}

Modules

Language-level support for modules for component definition. Codifies patterns
from popular JavaScript module loaders (AMD, CommonJS). Runtime behaviour
defined by a host-defined default loader. Implicitly async model – no code
executes until requested modules are available and processed.

// lib/math.js
export function sum(x, y) {
return x + y;
}
export var pi = 3.141593;
// app.js
import * as math from "lib/math";
alert("2π = " + math.sum(math.pi, math.pi));
// otherApp.js
import {sum, pi} from "lib/math";
alert("2π = " + sum(pi, pi));

Some additional features include export default and export *:

// lib/mathplusplus.js
export * from "lib/math";
export var e = 2.71828182846;
export default function(x) {
return Math.exp(x);
}
// app.js
import exp, {pi, e} from "lib/mathplusplus";
alert("2π = " + exp(pi, e));
Module Formatters

Babel can transpile ES6 Modules to several different formats including Common.js, AMD, System, and UMD. You can even create your own. For more details see the modules docs on Babel’s website.

Module Loaders

Module loaders support:

  • Dynamic loading
  • State isolation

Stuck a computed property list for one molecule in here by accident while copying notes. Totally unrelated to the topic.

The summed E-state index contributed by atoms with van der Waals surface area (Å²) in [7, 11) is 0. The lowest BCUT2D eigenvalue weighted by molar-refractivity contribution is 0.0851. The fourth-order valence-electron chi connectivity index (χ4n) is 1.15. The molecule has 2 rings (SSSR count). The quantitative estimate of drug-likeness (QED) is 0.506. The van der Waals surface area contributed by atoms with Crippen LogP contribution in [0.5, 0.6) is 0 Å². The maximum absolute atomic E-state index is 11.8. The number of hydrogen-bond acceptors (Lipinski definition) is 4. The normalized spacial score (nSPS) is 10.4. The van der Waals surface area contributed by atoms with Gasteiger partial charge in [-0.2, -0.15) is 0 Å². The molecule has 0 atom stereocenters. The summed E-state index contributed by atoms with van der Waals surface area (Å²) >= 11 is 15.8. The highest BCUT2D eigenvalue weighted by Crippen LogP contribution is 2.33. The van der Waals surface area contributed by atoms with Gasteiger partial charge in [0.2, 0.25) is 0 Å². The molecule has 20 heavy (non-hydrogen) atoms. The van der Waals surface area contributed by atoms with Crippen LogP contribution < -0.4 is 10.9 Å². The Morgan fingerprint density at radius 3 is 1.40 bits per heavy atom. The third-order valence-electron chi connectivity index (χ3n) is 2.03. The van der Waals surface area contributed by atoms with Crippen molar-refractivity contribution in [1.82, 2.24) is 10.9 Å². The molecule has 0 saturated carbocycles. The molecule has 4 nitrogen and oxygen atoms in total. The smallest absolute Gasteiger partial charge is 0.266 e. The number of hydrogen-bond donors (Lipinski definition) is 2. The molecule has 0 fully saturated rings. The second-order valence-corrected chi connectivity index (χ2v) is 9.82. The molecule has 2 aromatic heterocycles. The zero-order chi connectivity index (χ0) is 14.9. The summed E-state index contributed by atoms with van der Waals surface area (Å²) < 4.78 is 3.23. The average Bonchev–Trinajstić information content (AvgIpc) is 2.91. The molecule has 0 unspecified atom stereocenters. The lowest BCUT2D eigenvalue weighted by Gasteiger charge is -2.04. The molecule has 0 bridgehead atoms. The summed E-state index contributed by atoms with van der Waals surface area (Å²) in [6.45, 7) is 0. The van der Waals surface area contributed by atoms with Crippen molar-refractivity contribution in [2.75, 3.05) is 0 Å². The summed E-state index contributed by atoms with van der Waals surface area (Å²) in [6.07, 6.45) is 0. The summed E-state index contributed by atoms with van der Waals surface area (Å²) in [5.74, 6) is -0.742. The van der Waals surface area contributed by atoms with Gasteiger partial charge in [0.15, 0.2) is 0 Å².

• Global namespace isolation
  • Compilation hooks
  • Nested virtualization

The default module loader can be configured, and new loaders can be constructed
to evaluated and load code in isolated or constrained contexts.

// Dynamic loading – ‘System’ is default loader
System.import("lib/math").then(function(m) {
alert("2π = " + m.sum(m.pi, m.pi));
});
// Create execution sandboxes – new Loaders
var loader = new Loader({
global: fixup(window) // replace ‘console.log’
});
loader.eval("console.log(\"hello world!\");");
// Directly manipulate module cache
System.get("jquery");
System.set("jquery", Module({$: $})); // WARNING: not yet finalized
Additional polyfill needed

Since babel defaults to using common.js modules, it does not include the polyfill for the module loader API. Get it here.

Using Module Loader

In order to use this, you’ll need to tell babel to use the system module formatter. Also be sure to check out System.js.

Map + Set + WeakMap + WeakSet

Efficient data structures for common algorithms. WeakMaps provides leak-free
object-key’d side tables.

// Sets
var s = new Set();
s.add("hello").add("goodbye").add("hello");
s.size === 2;
s.has("hello") === true;
// Maps
var m = new Map();
m.set("hello", 42);
m.set(s, 34);
m.get(s) == 34;
// Weak Maps
var wm = new WeakMap();
wm.set(s, { extra: 42 });
wm.size === undefined